Place:Newsham and South Blyth, Northumberland, England

NameNewsham and South Blyth
Alt namesNewshamsource: settlement in parish
South Blythsource: settlement in parish
TypeTownship, Civil parish
Coordinates55.126°N 1.514°W
Located inNorthumberland, England     (1866 - 1920)
See alsoEarsdon (near North Shields), Northumberland, Englandancient parish in which it was a township
Castle Ward, Northumberland, Englandancient county division in which it was located
Blyth, Northumberland, Englandurban district and municipal borough of which it was the principal portion 1906-1974
Blyth Valley District, Northumberland, Englanddistrict municipality covering the area 1974-2009
source: Family History Library Catalog
source: Family History Library Catalog

The civil parish of Newsham and South Blyth was formed in 1866 in the ancient parish of Earsdon (near North Shields). It was located to the south of the River Blyth and was the principal community that made up the Urban District and Municipal Borough of Blyth which was formed after 1900. In 1974 urban and rural districts were abolished and Blyth became part of the Blyth Valley District of Northumberland until 2009 when the county became a unitary authority.

A Vision of Britain through Time provides the following description of Newsham from John Marius Wilson's Imperial Gazetteer of England and Wales of 1870-72:

"NEWSHAM, a lordship in Earsdon parish, Northumberland; on the coast, and on the Blyth and Tyne railway, at the junction of the short branch to Blyth, 1¾ mile S W of Blyth. It has a station at the railway junction. Population in 1851: 524; in 1861: 948. Houses: 188. The increase of population was caused by the extension of collieries. The property belonged formerly to the Delavels, the Cramlingtons, and others; and belongs now to Sir M. Ridley, Bart. Bricks and tiles are largely made."

A Vision of Britain through Time provides the following description of South Blyth from John Marius Wilson's Imperial Gazetteer of England and Wales of 1870-72:

"BLYTH (South), a seaport town, a township, and a chapelry in Earsdon parish, Northumberland. The town stands on the S side of the river Blyth, at its mouth, and on the Blyth and Tyne railway, 9 miles SE of Morpeth. It was formerly a disagreeable place, of poor appearance, with narrow, irregular streets; but it has been much improved; and it now contains many good houses. It has a post office, of Blyth, Northumberland, a [railway] station with telegraph, a bank, a church of 1863, two Presbyterian chapels, a Wesleyan chapel of 1866, a [Primitive] Methodist chapel, and national schools. A weekly market is held on Wednesday; a large trade is carried on in coals and coasting; and much manufacturing industry is a foot [sic] in connexion with shipping. The harbour has undergone great improvement since 1854, and not yet completed, costing nearly £50,000, and including docks, a quay of 1,400 feet, and a breakwater of about 3,000 yards. The depth of water over the bar, at full tides, was formerly 16 feet; and this has been increased. Two fixed lights, put up in 1788, are 445 feet apart, and 26 and 48 feet high.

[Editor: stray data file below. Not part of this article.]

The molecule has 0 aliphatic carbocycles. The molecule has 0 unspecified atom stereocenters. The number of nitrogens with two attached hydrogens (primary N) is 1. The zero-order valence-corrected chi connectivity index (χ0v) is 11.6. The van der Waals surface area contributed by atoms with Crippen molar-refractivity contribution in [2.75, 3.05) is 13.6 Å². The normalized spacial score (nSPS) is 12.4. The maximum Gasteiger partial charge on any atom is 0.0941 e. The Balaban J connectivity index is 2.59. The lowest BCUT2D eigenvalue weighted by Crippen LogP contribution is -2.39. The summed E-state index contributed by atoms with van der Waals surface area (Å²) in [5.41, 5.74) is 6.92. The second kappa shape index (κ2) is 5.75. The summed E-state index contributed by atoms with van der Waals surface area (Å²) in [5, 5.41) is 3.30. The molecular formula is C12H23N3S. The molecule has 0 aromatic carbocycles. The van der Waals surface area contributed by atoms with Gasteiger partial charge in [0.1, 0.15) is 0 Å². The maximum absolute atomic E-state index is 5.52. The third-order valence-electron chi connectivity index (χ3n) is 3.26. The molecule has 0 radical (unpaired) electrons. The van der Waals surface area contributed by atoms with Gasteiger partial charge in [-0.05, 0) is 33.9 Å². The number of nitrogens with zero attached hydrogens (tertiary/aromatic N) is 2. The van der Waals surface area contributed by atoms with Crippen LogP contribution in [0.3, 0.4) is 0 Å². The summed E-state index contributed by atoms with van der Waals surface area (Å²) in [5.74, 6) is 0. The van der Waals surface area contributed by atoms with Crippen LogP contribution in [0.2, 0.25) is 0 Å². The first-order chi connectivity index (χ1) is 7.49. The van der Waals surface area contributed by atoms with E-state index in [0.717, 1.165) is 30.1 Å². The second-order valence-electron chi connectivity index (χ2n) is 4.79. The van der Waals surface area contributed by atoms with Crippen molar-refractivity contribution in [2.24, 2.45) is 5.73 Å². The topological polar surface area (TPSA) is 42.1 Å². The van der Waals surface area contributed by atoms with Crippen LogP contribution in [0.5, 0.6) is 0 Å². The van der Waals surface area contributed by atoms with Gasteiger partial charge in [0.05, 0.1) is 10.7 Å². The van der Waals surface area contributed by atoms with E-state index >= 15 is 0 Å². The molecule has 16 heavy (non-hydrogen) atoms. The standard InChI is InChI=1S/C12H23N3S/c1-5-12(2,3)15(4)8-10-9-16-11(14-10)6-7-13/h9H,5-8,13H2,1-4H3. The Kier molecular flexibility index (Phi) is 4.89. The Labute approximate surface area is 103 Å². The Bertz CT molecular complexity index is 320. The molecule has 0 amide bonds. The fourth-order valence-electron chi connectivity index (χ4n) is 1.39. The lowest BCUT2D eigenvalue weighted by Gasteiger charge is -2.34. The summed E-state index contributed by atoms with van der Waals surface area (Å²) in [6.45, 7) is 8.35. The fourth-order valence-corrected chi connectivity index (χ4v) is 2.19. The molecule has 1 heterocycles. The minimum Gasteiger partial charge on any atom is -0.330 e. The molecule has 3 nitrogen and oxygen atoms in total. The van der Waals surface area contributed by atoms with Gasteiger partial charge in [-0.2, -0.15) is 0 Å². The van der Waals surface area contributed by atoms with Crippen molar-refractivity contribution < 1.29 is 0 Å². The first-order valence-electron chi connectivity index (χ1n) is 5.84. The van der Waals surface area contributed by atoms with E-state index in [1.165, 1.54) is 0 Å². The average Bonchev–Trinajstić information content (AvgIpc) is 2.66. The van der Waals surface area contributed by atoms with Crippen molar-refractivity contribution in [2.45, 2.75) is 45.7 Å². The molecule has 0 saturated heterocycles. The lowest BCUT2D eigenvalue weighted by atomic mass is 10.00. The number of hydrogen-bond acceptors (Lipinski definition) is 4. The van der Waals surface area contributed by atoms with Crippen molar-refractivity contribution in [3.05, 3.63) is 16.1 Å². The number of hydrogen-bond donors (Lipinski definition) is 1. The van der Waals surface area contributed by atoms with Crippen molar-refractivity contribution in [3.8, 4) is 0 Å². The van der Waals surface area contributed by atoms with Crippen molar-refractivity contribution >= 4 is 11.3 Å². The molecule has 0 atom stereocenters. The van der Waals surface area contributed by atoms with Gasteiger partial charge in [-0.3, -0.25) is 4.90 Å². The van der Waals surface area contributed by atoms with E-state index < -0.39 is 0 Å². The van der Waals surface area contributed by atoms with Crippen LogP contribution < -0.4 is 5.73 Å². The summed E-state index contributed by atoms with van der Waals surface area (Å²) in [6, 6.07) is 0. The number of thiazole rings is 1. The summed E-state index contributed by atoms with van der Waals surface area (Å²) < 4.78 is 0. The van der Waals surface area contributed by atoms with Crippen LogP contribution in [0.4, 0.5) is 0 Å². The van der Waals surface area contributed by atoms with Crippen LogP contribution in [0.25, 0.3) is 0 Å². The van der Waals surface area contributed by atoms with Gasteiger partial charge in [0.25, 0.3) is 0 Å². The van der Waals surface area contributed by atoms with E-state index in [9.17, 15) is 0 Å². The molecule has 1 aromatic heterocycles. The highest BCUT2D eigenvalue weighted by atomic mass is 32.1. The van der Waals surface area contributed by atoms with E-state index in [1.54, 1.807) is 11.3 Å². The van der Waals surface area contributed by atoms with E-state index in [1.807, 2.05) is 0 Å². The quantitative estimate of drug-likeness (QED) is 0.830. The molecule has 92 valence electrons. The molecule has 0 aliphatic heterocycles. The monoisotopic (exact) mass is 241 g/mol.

"The township comprises 1,180 acres. Population: 1,953. Houses: 327. The manor belongs to Sir M. W. Ridley, Bart.
"The chapelry is conterminate with the township; and is a donative in the diocese of Durham. Value: £93. Patron: Sir M. W. Ridley, Bart. The church was built in 1751."

Research Tips

  • Northumberland Archives previously known as Northumberland Collections Service and Northumberland County Record Office. Now based within Woodhorn Museum in Ashington and providing free access to numerous records for local and family historians alike.
Full postal address: Museum and Northumberland Archives, Queen Elizabeth II Country Park, Ashington, Northumberland, NE63 9YF; Phone: 01670 624455
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